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  • Writer's pictureJake Evanoff

Book Review: The Pirates Pete: The Kraken

With Star Ship Reviews, our goal is to bring attention to some of the wonderful independent authors and illustrators out there. For this week's entry, we'll be looking at "The Pirates Pete: The Kraken" Written by Michael Hull and Illustrated by James Lewis.

The Pirates Pete: The Kraken Michael Hull

The Artists:

Michael Hull was born in the UK where he currently lives with his wife and 2 kids.

He's always loved creating, trying his hand at all kinds of things from making apps, games, animations, photography, film, music, anything really that sparks his imagination. When he's not working at his day job as a Previs VFX artist for film and TV, or spending time with his family- creating something new is what he likes to do. (And rhyming apparently)

James Lewis hails from the UK but currently calls Hong Kong his home, where he lives with his wife, his two boys and his two ragdoll mogs. He has always had a passion for art and creativity, doodling on a Saturday morning with his Rice Krispies as a kid to doodling on a Saturday morning with his Rice Krispies as a fully grown man. Having worked in film VFX for almost 20 years he is currently taking a break to get his hands dirty and explore his first love of fine art and oil painting. The next Pirates Pete book may even be done in the style of Rembrandt (joke…or is it!?)

The Story:

"Let's set sail with the Pirates Pete it's sure to be a hoot! "Anchors aweigh!" - no time to lose, They're off in search of loot!

Captain Pete, Big Pete, Skinny Pete and Parrot Pete (yes they're all called Pete!) embark on another hilarious quest in search of treasure. But things go wrong when they accidentally upset The Kraken!"

The Review:

Overall I really enjoyed The Pirates Pete: The Kraken. From its whimsical rhyming scheme to its humorous illustrations, it's a fun story all around.

We start off with a quick introduction to our four pirates, all named Pete! They set sail on their voyage in search of treasure but their adventure comes to a sudden halt when they accidentally run into a Kraken. To prevent the Kraken from turning the pirates into a personal charcuterie board, the four must work together to prepare a proper meal in exchange for their freedom. After some silly banter, the pirates finally present the Kraken with their less-than-appetizing cake creation. Fortunately, the Kraken loves it and decides to let the pirates go. In the end even though they didn't uncover any physical treasure, Captain Pete realizes that the treasure of love and friendship is worth so much more. I would definitely recommend the book to any pirate-loving children in your life!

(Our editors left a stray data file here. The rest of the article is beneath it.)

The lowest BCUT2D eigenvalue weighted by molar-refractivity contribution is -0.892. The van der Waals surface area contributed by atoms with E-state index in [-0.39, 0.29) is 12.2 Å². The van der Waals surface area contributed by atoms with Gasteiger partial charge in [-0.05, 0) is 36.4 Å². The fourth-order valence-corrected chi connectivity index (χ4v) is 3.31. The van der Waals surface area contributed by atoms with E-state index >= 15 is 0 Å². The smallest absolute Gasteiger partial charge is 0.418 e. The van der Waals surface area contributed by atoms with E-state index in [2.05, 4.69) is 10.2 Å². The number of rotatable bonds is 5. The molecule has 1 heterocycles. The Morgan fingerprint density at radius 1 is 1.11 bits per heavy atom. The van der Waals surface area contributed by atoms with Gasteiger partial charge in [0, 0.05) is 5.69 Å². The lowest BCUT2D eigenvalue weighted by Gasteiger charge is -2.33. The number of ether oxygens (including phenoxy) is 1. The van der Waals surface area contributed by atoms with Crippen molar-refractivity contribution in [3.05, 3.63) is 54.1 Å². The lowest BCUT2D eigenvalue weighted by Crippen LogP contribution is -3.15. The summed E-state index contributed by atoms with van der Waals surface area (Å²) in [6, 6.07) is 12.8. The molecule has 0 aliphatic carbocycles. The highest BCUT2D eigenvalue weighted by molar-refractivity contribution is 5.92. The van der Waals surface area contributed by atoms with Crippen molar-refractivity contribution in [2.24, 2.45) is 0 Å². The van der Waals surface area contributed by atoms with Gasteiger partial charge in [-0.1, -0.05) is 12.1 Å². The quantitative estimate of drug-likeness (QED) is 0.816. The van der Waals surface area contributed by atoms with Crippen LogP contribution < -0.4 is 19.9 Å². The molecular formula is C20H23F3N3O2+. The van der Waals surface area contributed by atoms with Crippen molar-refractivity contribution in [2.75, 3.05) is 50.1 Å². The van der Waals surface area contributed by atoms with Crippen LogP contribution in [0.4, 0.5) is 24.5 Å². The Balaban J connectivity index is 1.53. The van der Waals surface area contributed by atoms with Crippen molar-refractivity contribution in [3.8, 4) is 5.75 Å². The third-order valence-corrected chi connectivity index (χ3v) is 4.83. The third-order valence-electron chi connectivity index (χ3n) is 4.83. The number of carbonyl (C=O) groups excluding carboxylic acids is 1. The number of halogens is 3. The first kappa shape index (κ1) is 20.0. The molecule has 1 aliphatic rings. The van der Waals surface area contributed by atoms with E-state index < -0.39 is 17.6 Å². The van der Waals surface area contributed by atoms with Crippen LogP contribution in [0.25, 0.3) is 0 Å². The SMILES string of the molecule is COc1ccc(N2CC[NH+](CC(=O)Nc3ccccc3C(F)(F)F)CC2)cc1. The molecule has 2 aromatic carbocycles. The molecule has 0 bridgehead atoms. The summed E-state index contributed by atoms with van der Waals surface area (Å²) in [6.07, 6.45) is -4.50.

I think the illustrations work perfectly with the story being told. Each pirate has a really unique look and the imagery of Skinny Pete's clothes accidentally getting blended into the cake mix is just great!

The Mini Interview:

To wrap things up, we've asked Michael to answer three quick questions for us!

What was your inspiration for the story?

My son was in a bit of a pirate phase, and books that made him laugh really encouraged his reading. James had shown me some Pirate doodles he’d done and some really nice sunny island scenes as an idea for a kids show. As a way to think about the characters and what they might get up to I had the idea to do the story on the commute to work. In fact I think I wrote all of it on my commute! So the main reason was that I wanted to make a fun story that I knew would make my son laugh and that we could enjoy together.

Now that I have 2 kids who both love their bedtime stories and enjoy the book, it seemed like a good idea to try and publish it so that other kids could enjoy it too.

What was your favorite book growing up?

I can't say there was any one particular book that sticks in my memory as there were always quite a few books kicking around at home, but I always enjoyed Greek Myths & Legends and anything with action, adventure and monsters really. Fighting Fantasy books really hooked me later on, I remember getting a lot of them from the library. I think because the idea of an interactive book was quite novel and exciting, like sneakily playing a video game while people though you were reading!

What piece of advice would you give to aspiring children’s authors?

As this is my first ever book I'm not really sure I'm in any position to dish out advice, but what I would say is if you think you could do it, and you've got an idea, why not have a go?

I had a lot of fun writing it and coming up with the ideas. I would say that reading it to my kids while I was writing it really helped to figure out what made them laugh, and this in turn means it'll probably go down well with others their age. Unless they were just being nice...

The Links:

If you'd like to grab your own copy of the book, it can be purchased here:

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